Reality and Its Alternatives   /   Summer 2019   /    Thematic: Reality and Its Alternatives

Reality Made Me Do It

Is the whole world slouching toward a Panopticon of digitally enabled surveillance and control?

Martha Bayles

Regular People on TV, Russ Widstrand/Alamy Stock Photo.

A mass murderer uses a body camera to record the panic and death of his victims as seen through his own eyes, then posts the result online, where it goes viral as a thrilling upgrade on the first-person-shooter type of videogame.11xNiharika Mandhana and Patience Haggen, “New Zealand Massacre Video Clings to the Internet’s Dark Corners,” Wall Street Journal, March 17, 2019,

A burly self-described diaosi (“loser”) in China turns himself into a live-streaming superstar called Big Li, and wins the “love” of several million followers and riches in the form of “tips” from wealthy fans—until he loses it all in the final round of a “tournament” and becomes chronically depressed.22xHao Wu (director), People’s Republic of Desire [documentary film] (Los Angeles, CA: Tripod Media, 2018).

A dysfunctional mother and her thirteen-year-old daughter appear on a reality talk show, and when the daughter behaves outrageously toward the host and audience, she gains overnight celebrity and is rewarded with a stay at a therapeutic “ranch” for troubled teens (paid for by the host), a lucrative contract with a rap record label, a chance to start her own cosmetics business, and, eventually, her own reality show.33xSee the original 2017 appearance on Dr. Phil: “Dr. Phil Catch Me Outside (Cash Me Outside),” See the huge reward reaped by the girl for her lousy behavior: “The Evolution of Danielle Bregoli: From ‘Cash Me Outside’ to ‘Bhad Bhabie,’”

The current president of the United States dispenses with most of the two-way channels of communication used by his predecessors, including press conferences, adversarial interviews, and meetings with the leaders of Congress and various federal agencies, and opts for the one-way bullhorn of a nonstop Twitter feed.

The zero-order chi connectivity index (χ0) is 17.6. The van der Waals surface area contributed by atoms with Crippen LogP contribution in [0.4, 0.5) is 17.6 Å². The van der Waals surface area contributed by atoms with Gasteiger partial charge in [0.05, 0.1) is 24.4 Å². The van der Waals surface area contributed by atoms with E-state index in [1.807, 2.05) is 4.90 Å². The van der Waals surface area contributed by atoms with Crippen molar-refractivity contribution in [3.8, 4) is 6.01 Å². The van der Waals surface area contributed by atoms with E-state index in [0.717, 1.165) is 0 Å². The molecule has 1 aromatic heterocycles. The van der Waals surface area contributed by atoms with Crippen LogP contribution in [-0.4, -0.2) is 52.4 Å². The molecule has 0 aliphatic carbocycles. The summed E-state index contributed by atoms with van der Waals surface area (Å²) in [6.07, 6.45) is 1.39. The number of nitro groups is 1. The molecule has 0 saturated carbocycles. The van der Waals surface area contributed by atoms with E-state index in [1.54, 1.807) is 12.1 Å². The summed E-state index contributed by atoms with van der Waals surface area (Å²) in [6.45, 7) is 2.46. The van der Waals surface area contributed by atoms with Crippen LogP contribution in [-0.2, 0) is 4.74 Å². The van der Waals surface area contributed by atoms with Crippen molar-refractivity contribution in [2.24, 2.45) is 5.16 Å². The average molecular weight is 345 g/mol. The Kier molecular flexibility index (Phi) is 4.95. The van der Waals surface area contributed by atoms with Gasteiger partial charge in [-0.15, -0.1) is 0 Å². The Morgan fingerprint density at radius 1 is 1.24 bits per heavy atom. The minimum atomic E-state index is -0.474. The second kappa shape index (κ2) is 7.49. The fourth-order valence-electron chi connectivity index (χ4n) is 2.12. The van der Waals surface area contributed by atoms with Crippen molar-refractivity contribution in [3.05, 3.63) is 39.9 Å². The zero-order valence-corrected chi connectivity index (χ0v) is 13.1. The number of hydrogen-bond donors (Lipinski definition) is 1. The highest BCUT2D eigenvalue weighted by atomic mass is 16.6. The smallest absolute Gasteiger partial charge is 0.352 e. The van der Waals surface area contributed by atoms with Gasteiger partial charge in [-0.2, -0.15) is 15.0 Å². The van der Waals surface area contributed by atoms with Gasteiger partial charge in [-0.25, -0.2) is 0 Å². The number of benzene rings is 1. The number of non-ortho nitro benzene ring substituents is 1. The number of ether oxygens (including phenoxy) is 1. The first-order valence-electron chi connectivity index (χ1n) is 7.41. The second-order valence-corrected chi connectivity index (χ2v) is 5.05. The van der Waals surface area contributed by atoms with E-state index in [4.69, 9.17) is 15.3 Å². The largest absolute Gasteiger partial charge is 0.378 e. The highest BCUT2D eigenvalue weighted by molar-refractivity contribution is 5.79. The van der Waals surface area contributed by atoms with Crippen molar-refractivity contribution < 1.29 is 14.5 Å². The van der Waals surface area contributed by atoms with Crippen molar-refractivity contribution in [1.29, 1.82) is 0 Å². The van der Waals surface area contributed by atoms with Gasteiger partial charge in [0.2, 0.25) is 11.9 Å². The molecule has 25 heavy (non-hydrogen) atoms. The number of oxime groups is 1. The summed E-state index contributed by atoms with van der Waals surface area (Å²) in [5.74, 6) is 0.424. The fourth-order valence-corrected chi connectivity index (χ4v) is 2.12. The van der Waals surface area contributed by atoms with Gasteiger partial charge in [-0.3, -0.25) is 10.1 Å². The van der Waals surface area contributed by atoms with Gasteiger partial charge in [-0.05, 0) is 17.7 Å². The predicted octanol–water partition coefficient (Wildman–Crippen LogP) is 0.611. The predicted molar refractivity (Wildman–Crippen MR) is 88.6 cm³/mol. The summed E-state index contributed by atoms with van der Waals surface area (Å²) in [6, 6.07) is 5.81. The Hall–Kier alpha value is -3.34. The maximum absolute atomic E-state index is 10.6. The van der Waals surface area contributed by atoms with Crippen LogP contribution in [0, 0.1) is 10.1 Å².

These are just a few dramatic instances of what has become the dominant mode of expression in the digital age: the attention-seeking self-portrait displayed on social media. These self-portraits come in two modes: the upbeat, polished self-advertisement and the downbeat, abrasive self-exposure. The former has its uses, just as advertising does. But it also brings unbearable pressure, especially on children and adolescents, to force one’s unformed, immature, imperfect self into a painfully artificial mold of perfect happiness and success.

The latter is an understandable response to that pressure—to push back with a complete, often darkly comic, revelation of one’s every misery, failure, and flaw, because these are at least real. This dynamic has led Instagram and other social media platforms to offer two different accounts: one for the image of perfection users feel compelled to project publicly, and another for all the imperfections users want to share with close friends and others whom they trust. In an ironic twist, the first type of account is called “real” and the second “fake.” According to one digital native I know, the terms are reversed as a form of protective coloration, because “the real account is obviously the ‘fake’ account, and the fake account is obviously the ‘real’ account.”

This curious dynamic did not start with social media, because social media grew out of a cultural milieu already marked by a decline in decency, propriety, and civility. The causes of that decline can be traced back as far as one likes, but suffice it to say they include the political and social upheavals of the 1960s and 1970s and a half century of dramatic technological, economic, and regulatory change in American broadcast media, especially television.

Around the turn of the millennium, these causes converged in a particular genre of TV entertainment, the reality show, which quickly became a leading incubator of negative self-exposure. It is impossible to prove a counterfactual, but without reality TV, it seems unlikely that so many people would equate “being real” and “telling it like it is” with spilling ugly secrets, flaunting rank egotism, attacking personal morality and social norms, and exuding contempt for the opinions and sensibilities of others. This cultural turn is dismaying enough, but as this kind of behavior comes to define what is honest, authentic, and true, it becomes more difficult for free and democratic societies to push back against the looming threat of a full-fledged surveillance state, a digital Panopticon.

To read the full article online, please login to your account or subscribe to our digital edition ($25 yearly). Prefer print? Order back issues or subscribe to our print edition ($30 yearly).